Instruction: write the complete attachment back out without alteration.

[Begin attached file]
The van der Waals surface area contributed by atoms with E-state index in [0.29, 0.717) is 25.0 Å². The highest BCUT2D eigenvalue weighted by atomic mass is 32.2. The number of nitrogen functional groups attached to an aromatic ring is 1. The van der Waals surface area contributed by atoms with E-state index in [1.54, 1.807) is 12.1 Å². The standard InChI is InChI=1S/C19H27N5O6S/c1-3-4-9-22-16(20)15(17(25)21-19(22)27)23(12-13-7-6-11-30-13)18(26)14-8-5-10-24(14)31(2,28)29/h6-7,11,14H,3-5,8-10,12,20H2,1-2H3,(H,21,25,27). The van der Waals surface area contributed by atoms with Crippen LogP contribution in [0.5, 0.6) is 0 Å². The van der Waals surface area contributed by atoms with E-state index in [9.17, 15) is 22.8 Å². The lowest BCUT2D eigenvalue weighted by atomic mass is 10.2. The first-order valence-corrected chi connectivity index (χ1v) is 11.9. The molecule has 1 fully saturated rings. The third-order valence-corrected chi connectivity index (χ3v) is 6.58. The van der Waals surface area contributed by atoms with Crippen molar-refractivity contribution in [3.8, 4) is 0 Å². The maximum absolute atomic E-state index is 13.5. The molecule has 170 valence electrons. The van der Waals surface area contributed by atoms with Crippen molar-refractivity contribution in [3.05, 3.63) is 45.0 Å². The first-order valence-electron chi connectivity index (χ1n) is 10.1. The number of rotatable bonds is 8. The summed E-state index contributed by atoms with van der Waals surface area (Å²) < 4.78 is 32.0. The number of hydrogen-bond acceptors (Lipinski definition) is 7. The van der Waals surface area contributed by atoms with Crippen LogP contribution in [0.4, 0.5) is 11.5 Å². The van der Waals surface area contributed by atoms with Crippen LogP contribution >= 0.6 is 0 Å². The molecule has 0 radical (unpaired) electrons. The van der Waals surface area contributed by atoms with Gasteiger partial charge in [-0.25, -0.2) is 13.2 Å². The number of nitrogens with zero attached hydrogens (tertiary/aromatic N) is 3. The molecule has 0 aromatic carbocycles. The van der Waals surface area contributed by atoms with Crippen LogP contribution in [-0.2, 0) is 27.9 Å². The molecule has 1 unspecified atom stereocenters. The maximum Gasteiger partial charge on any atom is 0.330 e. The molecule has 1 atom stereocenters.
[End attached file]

The van der Waals surface area contributed by atoms with E-state index in [0.29, 0.717) is 25.0 Å². The highest BCUT2D eigenvalue weighted by atomic mass is 32.2. The number of nitrogen functional groups attached to an aromatic ring is 1. The van der Waals surface area contributed by atoms with E-state index in [1.54, 1.807) is 12.1 Å². The standard InChI is InChI=1S/C19H27N5O6S/c1-3-4-9-22-16(20)15(17(25)21-19(22)27)23(12-13-7-6-11-30-13)18(26)14-8-5-10-24(14)31(2,28)29/h6-7,11,14H,3-5,8-10,12,20H2,1-2H3,(H,21,25,27). The van der Waals surface area contributed by atoms with Crippen LogP contribution in [0.5, 0.6) is 0 Å². The van der Waals surface area contributed by atoms with E-state index in [9.17, 15) is 22.8 Å². The lowest BCUT2D eigenvalue weighted by atomic mass is 10.2. The first-order valence-corrected chi connectivity index (χ1v) is 11.9. The molecule has 1 fully saturated rings. The third-order valence-corrected chi connectivity index (χ3v) is 6.58. The van der Waals surface area contributed by atoms with Crippen molar-refractivity contribution in [3.8, 4) is 0 Å². The maximum absolute atomic E-state index is 13.5. The molecule has 170 valence electrons. The van der Waals surface area contributed by atoms with Crippen molar-refractivity contribution in [3.05, 3.63) is 45.0 Å². The first-order valence-electron chi connectivity index (χ1n) is 10.1. The number of rotatable bonds is 8. The summed E-state index contributed by atoms with van der Waals surface area (Å²) < 4.78 is 32.0. The number of hydrogen-bond acceptors (Lipinski definition) is 7. The van der Waals surface area contributed by atoms with Crippen LogP contribution in [0.4, 0.5) is 11.5 Å². The van der Waals surface area contributed by atoms with Crippen LogP contribution >= 0.6 is 0 Å². The molecule has 0 radical (unpaired) electrons. The van der Waals surface area contributed by atoms with Gasteiger partial charge in [-0.25, -0.2) is 13.2 Å². The number of nitrogens with zero attached hydrogens (tertiary/aromatic N) is 3. The molecule has 0 aromatic carbocycles. The van der Waals surface area contributed by atoms with Crippen LogP contribution in [-0.2, 0) is 27.9 Å². The molecule has 1 unspecified atom stereocenters. The maximum Gasteiger partial charge on any atom is 0.330 e. The molecule has 1 atom stereocenters.